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Walking On The Tundra

February 18th, 2011 | By | Filed in Uncategorized

Image by ascappatura on Flickr, licenced under creative commons.

Arctic Photography Book by Ragnar Axelsson

February 17th, 2011 | By | Filed in Current Events, IN THE NEWS

Polarworld, the publishers of Face To Face, Polar Portraits, have a gorgeous new photography book available. Last Days of the Arctic by Ragnar Axelsson is full of stunning imagery and has earned rave reviews. I highly recommend viewing the flipbook 'preview' on Polarworld's website here. The New York Times has this to say -
'He has trekked through glacial storms, fallen through rifts and awakened on ice that has drifted out to sea. But Ragnar Axelsson just keeps coming back … His stark photographs capture a place of extremes, bathed in surreal white Arctic light. Cathedral-like icebergs miniaturize man, a hungry sled dog howls and a hunter in a frosted hood meets you with his tired gaze.'
Pre-order the book on amazon.com, or purchase directly from the publishers on their website. Ragnar Axelsson also maintains a personal site showcasing more of his work. YouTube Preview Image

Baby Polar Bear Greets The World

February 14th, 2011 | By | Filed in IN THE NEWS

Photo credits: Sussi Køber / Aalborg Zoo, Via Zooborns

Once again the Zooborns website brings us some great baby photos of our favorite bears. From their site -
For the first time last week, mama Polar Bear "Malik" coaxed her three month old cub out of their cozy den for a little outdoor adventure at Denmark's Aalborg Zoo.

A Tipping Point For The Arctic Climate?

February 10th, 2011 | By | Filed in Current Events, IN THE NEWS

YouTube Preview Image This video of Dr. Steven C. Amstrup from Polar Bears International follows up on the Nature.com article we've reported on in the past, presenting hope for the future of Polar Bear survival. His research does not find a 'tipping point' in the summer sea ice, suggesting the changes in climate are entirely related to greenhouse emissions.
“There’s a widely held perception that nothing can be done to help polar bears and the arctic ecosystem,” says Amstrup. “Our findings show this isn’t true.”

Exploratory Trip With National Geographic Television

February 9th, 2011 | By | Filed in AK NEWS, AK PRODUCTS & SERVICES, Filmmakers, Photographers

Recently shared on our facebook albums, a whole series of great photos from a recent exploratory trip with National Geographic Television to James Bay in northern Ontario.

Aurora over basecamp. Photo credit - Andrew Casagrande, National Geographic Filmmaker.

A turbo beaver waiting on the windswept sea ice of James Bay as we head off by snowmobile and snowshoe to follow polar bear tracks spotted from the air.

Ernest, our Cree guide, naturalist interpreter and animal tracker.

Welcome Back, Sun!

February 8th, 2011 | By | Filed in AK NEWS

After nearly 2 months of absence, the sun crests the horizon just over the mountains. Photo shot on February 3, 2011 by Thomas Lennartz at 12:00 noon in Arctic Bay.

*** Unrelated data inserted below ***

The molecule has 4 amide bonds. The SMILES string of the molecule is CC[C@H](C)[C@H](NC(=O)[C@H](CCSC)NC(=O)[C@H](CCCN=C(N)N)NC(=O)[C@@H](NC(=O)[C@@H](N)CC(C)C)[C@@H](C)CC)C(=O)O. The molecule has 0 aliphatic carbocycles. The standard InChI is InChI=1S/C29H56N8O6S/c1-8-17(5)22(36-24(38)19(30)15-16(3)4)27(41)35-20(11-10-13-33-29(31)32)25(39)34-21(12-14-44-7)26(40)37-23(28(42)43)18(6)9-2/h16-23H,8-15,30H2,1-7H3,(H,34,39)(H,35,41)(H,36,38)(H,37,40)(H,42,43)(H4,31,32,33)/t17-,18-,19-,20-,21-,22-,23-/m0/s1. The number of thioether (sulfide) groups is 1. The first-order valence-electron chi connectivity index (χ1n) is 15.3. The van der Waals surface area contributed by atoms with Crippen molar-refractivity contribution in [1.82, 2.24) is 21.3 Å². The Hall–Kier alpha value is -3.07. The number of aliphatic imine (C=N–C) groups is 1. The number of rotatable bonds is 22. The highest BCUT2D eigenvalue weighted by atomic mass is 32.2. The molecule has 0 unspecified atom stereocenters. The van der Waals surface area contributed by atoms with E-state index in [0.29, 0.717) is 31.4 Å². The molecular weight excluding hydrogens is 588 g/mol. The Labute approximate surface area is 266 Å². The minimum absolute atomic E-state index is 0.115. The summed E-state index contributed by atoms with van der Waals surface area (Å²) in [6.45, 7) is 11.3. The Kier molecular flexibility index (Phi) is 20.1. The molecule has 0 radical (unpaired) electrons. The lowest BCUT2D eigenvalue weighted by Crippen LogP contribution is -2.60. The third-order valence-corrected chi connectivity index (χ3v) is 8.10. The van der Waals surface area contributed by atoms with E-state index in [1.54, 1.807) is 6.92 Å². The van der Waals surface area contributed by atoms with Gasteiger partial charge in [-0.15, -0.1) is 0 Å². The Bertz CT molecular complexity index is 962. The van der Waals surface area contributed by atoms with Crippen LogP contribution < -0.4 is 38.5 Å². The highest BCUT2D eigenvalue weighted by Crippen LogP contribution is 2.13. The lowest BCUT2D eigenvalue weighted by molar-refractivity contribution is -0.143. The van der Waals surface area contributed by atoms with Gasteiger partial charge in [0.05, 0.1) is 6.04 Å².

"Inupiaq Word of the Day" On Facebook

February 4th, 2011 | By | Filed in INUIT, Inuit Culture/Art

Here's something to 'like' for sure. Anniagruk Mary Sage saw a need to connect far-flung Iñupiaq speakers and to bring the language to people who are interested in learning more about it in a positive, friendly environment. She records videos and posts them to this Facebook page, while inviting all to participate by creating content, and discussing regional differences in dialect. From the page, her goal -
To infuse the process of learning to speak the Iñupiaq language with humor and compassion. To excite and inspire non-speakers of the language to speak and to learn. We are all learning, and it's all ok. 🙂
More information on speaking Inupiaq can be found online at alaskool.org, including a dictionary and phrasebook. Language geek.com also has pronunciation guides and a break down of some of the dialect divisions.

Shell Denied Permits to Drill Near Alaska

February 3rd, 2011 | By | Filed in Current Events, IN THE NEWS

The Fuel Fix blog reports on Shell's ongoing, but so far unsuccessful, efforts to secure permits which will allow the company to drill exploratory wells in the Beaufort Sea near Alaska.
The company’s plans for drilling in the Beaufort Sea last summer were put on hold after the lethal blowout at BP’s Macondo well in the Gulf of Mexico. Shell had hoped to launch after ice cleared this year, but those plans were put in jeopardy by a successful legal challenge by environmentalists and native Alaskan groups. In late December, two essential air quality permits were revoked by the federal Environmental Appeals Board, which said federal regulators hadn’t sufficiently reviewed potential emissions from a drill ship and support vessels. Shell also was waiting on a green light from the Interior Department. Pete Slaiby, the vice president of Shell Alaska, said the air permitting problem was more bureaucratic than environmental. “This is not an environmental issue. This not an issue with the air emissions on the drilling rigs,” Slaiby insisted. “It is the issue of processing a permit application in a timely way.”
Many groups are opposed to drilling for oil in the arctic area; raising issues of conservation and animal welfare in the case of a spill, and citing logistical difficulties cleaning up a potential disaster in an area frequently covered in ice. Shell is quick to point out important differences between their operations and those of other companies - including the adoption of new technology to prevent a well blowout, and much shallower well depth. They've launched a nationwide advertising campaign, also covered on Fuel Fix, claiming "unprecedented spill response plans for the Arctic seas and stepped-up prevention systems."
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